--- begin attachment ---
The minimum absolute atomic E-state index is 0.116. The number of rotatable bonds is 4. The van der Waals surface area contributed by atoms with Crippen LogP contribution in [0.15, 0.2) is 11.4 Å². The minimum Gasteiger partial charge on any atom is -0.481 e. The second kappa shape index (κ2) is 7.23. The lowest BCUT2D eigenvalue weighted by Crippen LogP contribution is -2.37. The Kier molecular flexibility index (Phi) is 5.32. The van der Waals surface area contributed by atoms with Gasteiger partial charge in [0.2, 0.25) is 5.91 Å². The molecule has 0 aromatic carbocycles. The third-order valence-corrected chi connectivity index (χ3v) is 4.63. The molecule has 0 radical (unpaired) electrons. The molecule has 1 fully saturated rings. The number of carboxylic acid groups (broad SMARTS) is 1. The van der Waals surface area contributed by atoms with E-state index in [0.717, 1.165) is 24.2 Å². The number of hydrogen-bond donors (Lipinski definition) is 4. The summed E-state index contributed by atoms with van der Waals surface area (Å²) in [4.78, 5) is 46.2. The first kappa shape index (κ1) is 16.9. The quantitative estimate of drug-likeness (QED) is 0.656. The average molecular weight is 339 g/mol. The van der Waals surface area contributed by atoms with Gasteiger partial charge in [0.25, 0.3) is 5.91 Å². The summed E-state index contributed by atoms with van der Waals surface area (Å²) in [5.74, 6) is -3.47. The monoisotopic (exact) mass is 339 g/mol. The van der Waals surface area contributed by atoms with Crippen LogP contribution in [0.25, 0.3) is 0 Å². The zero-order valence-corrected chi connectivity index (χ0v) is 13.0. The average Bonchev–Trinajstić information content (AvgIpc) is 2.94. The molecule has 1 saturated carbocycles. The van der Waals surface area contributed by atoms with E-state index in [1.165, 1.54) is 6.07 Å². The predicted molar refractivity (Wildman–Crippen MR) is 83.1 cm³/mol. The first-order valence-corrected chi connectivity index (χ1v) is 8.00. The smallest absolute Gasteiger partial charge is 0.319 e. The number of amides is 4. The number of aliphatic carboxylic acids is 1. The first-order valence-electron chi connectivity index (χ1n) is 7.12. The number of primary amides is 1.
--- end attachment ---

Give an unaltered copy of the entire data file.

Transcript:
The minimum absolute atomic E-state index is 0.116. The number of rotatable bonds is 4. The van der Waals surface area contributed by atoms with Crippen LogP contribution in [0.15, 0.2) is 11.4 Å². The minimum Gasteiger partial charge on any atom is -0.481 e. The second kappa shape index (κ2) is 7.23. The lowest BCUT2D eigenvalue weighted by Crippen LogP contribution is -2.37. The Kier molecular flexibility index (Phi) is 5.32. The van der Waals surface area contributed by atoms with Gasteiger partial charge in [0.2, 0.25) is 5.91 Å². The molecule has 0 aromatic carbocycles. The third-order valence-corrected chi connectivity index (χ3v) is 4.63. The molecule has 0 radical (unpaired) electrons. The molecule has 1 fully saturated rings. The number of carboxylic acid groups (broad SMARTS) is 1. The van der Waals surface area contributed by atoms with E-state index in [0.717, 1.165) is 24.2 Å². The number of hydrogen-bond donors (Lipinski definition) is 4. The summed E-state index contributed by atoms with van der Waals surface area (Å²) in [4.78, 5) is 46.2. The first kappa shape index (κ1) is 16.9. The quantitative estimate of drug-likeness (QED) is 0.656. The average molecular weight is 339 g/mol. The van der Waals surface area contributed by atoms with Gasteiger partial charge in [0.25, 0.3) is 5.91 Å². The summed E-state index contributed by atoms with van der Waals surface area (Å²) in [5.74, 6) is -3.47. The monoisotopic (exact) mass is 339 g/mol. The van der Waals surface area contributed by atoms with Crippen LogP contribution in [0.25, 0.3) is 0 Å². The zero-order valence-corrected chi connectivity index (χ0v) is 13.0. The average Bonchev–Trinajstić information content (AvgIpc) is 2.94. The molecule has 1 saturated carbocycles. The van der Waals surface area contributed by atoms with E-state index in [1.165, 1.54) is 6.07 Å². The predicted molar refractivity (Wildman–Crippen MR) is 83.1 cm³/mol. The first-order valence-corrected chi connectivity index (χ1v) is 8.00. The smallest absolute Gasteiger partial charge is 0.319 e. The number of amides is 4. The number of aliphatic carboxylic acids is 1. The first-order valence-electron chi connectivity index (χ1n) is 7.12. The number of primary amides is 1.